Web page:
Young to middle-aged asthmatics who are hospitalized for COVID-19 are likely to be on a ventilator longer than patients without asthma, new research reports.
Patients with asthma who were between 20 and 59 years of age needed a ventilator to help with breathing five days longer than patients without asthma in that age group, researchers reported.
"Among the patients who developed severe respiratory symptoms requiring intubation -- the use of a ventilator -- asthma was associated with a significantly longer intubation time in the younger group of patients who would seemingly have a better disease course than patients over the age of 65," said lead author Dr. Mahboobeh Mahdavinia. She's chief of allergy and immunology in the Department of Internal Medicine at Rush University Medical Center in Chicago.
"Our findings suggest that younger individuals with asthma may require extra attention, as they could develop a sustained pulmonary failure with COVID-19 infection, leading to prolonged mechanical ventilation," Mahdavinia said in a hospital news release.
For the study, the research team looked at 935 patients with COVID-19. Of those, 241 had asthma.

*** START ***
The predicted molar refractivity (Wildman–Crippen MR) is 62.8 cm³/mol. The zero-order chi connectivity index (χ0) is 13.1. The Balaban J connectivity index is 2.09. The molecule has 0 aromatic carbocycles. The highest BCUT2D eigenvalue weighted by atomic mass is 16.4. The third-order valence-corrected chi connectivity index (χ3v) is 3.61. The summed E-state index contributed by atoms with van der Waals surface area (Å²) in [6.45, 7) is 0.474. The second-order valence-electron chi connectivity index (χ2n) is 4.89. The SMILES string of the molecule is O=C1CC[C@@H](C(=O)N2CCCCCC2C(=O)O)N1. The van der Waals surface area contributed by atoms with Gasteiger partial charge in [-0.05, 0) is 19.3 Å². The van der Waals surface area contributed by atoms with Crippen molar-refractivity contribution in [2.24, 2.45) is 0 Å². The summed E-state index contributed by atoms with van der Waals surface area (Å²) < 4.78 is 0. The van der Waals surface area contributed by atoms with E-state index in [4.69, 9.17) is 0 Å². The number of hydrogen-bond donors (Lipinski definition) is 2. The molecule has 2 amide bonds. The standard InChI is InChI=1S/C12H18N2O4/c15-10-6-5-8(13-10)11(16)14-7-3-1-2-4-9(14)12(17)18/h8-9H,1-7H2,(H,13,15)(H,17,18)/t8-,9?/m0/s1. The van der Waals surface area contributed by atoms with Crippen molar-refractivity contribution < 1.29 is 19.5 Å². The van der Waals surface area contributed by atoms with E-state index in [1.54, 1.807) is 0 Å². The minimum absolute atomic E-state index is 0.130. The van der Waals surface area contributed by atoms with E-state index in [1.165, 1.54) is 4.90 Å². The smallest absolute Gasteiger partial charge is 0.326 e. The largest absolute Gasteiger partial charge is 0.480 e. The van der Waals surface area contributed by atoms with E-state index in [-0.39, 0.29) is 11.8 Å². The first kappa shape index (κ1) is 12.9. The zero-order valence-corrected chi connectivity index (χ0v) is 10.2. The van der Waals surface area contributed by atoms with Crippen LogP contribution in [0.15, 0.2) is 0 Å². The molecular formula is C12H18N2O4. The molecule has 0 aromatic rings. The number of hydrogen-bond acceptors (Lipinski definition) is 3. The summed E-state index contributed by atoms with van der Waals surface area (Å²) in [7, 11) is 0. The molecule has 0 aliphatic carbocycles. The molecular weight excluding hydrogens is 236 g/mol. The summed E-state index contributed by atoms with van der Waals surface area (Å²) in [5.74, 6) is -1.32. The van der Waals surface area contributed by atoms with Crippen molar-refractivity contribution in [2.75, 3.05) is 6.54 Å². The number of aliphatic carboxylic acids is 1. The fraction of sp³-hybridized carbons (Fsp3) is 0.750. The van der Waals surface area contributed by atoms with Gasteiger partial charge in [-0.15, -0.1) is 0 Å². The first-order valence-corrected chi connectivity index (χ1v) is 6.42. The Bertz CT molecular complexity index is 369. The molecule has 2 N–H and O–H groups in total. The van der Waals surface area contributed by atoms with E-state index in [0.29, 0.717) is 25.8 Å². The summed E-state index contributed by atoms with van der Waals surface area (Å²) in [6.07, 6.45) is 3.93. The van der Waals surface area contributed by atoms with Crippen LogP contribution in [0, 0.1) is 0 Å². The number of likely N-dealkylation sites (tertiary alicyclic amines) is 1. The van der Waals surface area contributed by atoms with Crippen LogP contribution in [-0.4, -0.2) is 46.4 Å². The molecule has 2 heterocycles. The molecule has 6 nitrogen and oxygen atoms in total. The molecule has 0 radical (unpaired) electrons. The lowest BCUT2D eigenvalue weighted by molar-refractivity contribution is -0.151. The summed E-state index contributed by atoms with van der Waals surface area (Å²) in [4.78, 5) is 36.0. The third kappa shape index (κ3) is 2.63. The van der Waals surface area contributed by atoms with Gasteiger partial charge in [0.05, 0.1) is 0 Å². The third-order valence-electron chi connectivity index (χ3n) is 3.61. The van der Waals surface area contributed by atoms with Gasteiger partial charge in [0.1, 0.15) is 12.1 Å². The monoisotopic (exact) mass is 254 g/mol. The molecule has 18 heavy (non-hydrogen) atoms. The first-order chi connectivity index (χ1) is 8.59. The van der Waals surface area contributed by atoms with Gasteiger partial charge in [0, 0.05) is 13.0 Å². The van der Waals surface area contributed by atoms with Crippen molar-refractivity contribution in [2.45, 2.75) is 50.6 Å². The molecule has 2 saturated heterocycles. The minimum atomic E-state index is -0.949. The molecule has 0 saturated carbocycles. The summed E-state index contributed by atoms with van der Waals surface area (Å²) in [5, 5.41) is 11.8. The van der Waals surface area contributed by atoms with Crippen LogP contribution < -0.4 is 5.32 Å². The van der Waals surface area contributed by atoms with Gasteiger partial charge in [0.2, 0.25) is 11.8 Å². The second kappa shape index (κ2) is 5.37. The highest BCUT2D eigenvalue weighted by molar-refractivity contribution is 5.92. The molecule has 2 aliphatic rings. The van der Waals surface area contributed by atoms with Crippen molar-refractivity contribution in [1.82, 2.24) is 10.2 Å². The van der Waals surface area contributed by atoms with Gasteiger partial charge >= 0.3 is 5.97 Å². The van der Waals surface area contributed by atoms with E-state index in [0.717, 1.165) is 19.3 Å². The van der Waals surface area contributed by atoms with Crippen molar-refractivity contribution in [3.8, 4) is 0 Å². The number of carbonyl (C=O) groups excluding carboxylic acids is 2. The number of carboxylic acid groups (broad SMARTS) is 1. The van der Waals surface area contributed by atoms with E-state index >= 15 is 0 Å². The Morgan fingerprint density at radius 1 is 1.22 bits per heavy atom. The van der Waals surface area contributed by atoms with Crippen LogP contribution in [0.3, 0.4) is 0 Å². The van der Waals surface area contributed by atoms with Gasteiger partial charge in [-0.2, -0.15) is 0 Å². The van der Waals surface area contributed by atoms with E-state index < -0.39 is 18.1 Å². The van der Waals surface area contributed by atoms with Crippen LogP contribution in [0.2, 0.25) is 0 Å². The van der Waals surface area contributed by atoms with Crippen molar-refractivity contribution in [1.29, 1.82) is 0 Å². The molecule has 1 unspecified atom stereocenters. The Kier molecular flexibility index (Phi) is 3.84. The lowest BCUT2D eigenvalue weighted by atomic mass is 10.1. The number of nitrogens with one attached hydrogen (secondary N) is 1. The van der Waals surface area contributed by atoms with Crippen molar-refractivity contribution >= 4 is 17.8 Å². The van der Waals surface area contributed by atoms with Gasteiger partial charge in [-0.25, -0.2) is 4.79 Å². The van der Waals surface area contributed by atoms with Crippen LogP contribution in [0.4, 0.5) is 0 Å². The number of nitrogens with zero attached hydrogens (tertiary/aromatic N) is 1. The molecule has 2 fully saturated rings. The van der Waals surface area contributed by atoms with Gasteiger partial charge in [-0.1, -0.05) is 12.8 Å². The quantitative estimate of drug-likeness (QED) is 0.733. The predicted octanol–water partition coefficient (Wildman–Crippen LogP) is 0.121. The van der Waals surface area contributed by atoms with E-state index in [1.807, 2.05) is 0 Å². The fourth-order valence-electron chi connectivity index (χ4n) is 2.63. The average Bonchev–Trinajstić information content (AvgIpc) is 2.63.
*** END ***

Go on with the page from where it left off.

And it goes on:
The researchers found that asthma resulted in longer times on a ventilator for 18- to 64-year-old patients, but not for those 65 and older. Hospital stays were also longer.
Asthma, however, wasn't linked with a greater risk of premature death or with acute respiratory distress syndrome.
"We found that asthma and obesity are connected in COVID-19 patients, which means that obesity coupled with asthma puts a patient at a significantly higher risk," Mahdavinia said.
The researchers, however, found that asthma alone was a predictor of a longer time spent on a ventilator.
The report was published May 14 in the Journal of Allergy and Clinical Immunology: In Practice.
For more on COVID-19, visit the U.S. Centers for Disease Control and Prevention.
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